Friday, June 5, 2009

Learning My ATC's

(Note: Click on an image for a larger view)

Sometimes it's the littlest things that make me happy. I recently purchased some watercolor sprays and some clear acrylic stamps with Asian motifs. With my new toys in hand I proceeded to play and decided to make a few ATC's. In case you're unfamiliar with the term, ATC means Artist Trading Card. They are miniature works of art measuring 3-1/2 inches by 2-1/2 inches, the same as baseball trading cards. As the name suggests, they are traded among artists and others as a quick way to disseminate a sample of their art and to network. I love them because they are small, requiring me to work simply and allowing me to work relatively quickly. They also allow me to experiment with new techniques without investing a lot of time and material. If my experiment works, then I have learned something new and have a little work of art in the bargain. If my experiment fails, I may not end up with art but I have nevertheless learned something in the process.

The cards featured here are good examples of this. The background for each was created by spraying various blue and green shades of liquid watercolors onto watercolor paper. I should mention here that watercolor paper is specifically designed for liquid applications. Other types of paper can ripple and curl when wet. I spritzed with a little water then oversprayed with Tulip Sparkle Spray fabric glitter. The glitter is ultra-fine and very subtle. I learned a few things in this process: 1) if you don't dry out the paper between the various liquid sprays you run the risk of having the colors run together and get muddled. (If this is the effect you want, it's not a problem); 2) What appears to be a splotchy mess when wet can turn out to be a beautifully interesting background when dry; 3) I should have sprayed a large sheet of watercolor paper and then cut it down into ATC's. It would have saved time and materials.

In the first card I experimented with two techniques: bleaching and color lifting. After the background dried (with a little help from my heat tool) I stamped the lovely geisha in black pigment ink and embossed with black EP. The leaves and the kanji symbol were stamped in dark green dye ink. I used an Aqua-Flo waterbrush filled with bleach and painted inside the geisha image. All the color disappeared, leaving a nice clean canvas for my coloring which I accomplished with Prismacolor watercolor pencils. I laid down the colors, lightest color first, then blended them together with another Aqua-Flo brush filled with water to create the ombre effect of the kimono. After she was completely colored and dry, I went over the image with a Versamark pen and embossed with clear EP. For the kanji symbol, I lifted the color out by brushing within the image with water then immediately blotting the color while still wet. Each time you do this the color becomes a little lighter, allowing you to control the amount of color you wish to lift out. After I lightened it to my satisfaction I added some green and yellow shading with watercolor pencils. I also added dark blue shading to the diagonal corners of the ATC. I slowly dragged a dark blue Prismacolor marker around the edges, allowing the nib to contact the paper long enough for the color to bleed slightly creating a subtle border.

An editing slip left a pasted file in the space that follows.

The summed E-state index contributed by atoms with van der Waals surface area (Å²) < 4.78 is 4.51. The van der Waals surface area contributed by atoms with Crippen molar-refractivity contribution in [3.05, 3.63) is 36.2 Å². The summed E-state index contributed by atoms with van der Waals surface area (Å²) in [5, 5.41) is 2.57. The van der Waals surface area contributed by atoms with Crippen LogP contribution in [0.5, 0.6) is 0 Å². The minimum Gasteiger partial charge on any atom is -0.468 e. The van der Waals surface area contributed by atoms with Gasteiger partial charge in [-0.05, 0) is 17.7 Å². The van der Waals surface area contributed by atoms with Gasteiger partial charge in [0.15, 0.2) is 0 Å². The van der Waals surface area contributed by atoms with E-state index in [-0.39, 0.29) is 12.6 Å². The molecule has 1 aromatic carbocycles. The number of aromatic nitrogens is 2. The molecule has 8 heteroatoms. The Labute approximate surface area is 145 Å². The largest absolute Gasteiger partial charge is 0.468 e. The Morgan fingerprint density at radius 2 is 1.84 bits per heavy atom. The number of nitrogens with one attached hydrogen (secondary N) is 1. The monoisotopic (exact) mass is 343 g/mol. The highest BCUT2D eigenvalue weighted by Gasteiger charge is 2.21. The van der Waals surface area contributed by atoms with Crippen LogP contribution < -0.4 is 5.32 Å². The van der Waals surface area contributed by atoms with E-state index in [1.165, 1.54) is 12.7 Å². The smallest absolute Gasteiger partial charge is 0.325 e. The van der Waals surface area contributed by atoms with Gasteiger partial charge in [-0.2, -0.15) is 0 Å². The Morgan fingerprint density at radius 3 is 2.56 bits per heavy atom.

The second ATC was a learning experience of another kind. After stamping the bamboo stalks in dark blue dye ink, I stamped the fan in gold pigment ink and embossed with gold EP. I intended to bleach out the color from the bird cutouts in the body of the fan. Turns out the ink I used to stamp the bamboo would not bleach out. Of course it wouldn' was dye, not watercolor. I didn't think about that. Now I had to find some way to cover up the distracting bamboo stalks that were peeking through the fan. I used gel pens in various shades of blues, greens and aquas and colored in the cutouts, not really expecting a satisfactory result and resigned to chalking this up as a failed experiment. I was happily surprised to find the next day that the gel ink dried opaque so the bamboo no longer showed through the fan. This is one of the those pieces that had to grow on me before I took a shine to it. What I learned from this exercise was patience and faith: the patience to allow the art to mature in its own good time, and faith in my own abilities as an artist to work through an apparent obstacle.

Art offers more than just beauty. It offers life lessons too.

Ballo ergo sum
- Gitana, the Creative Diva

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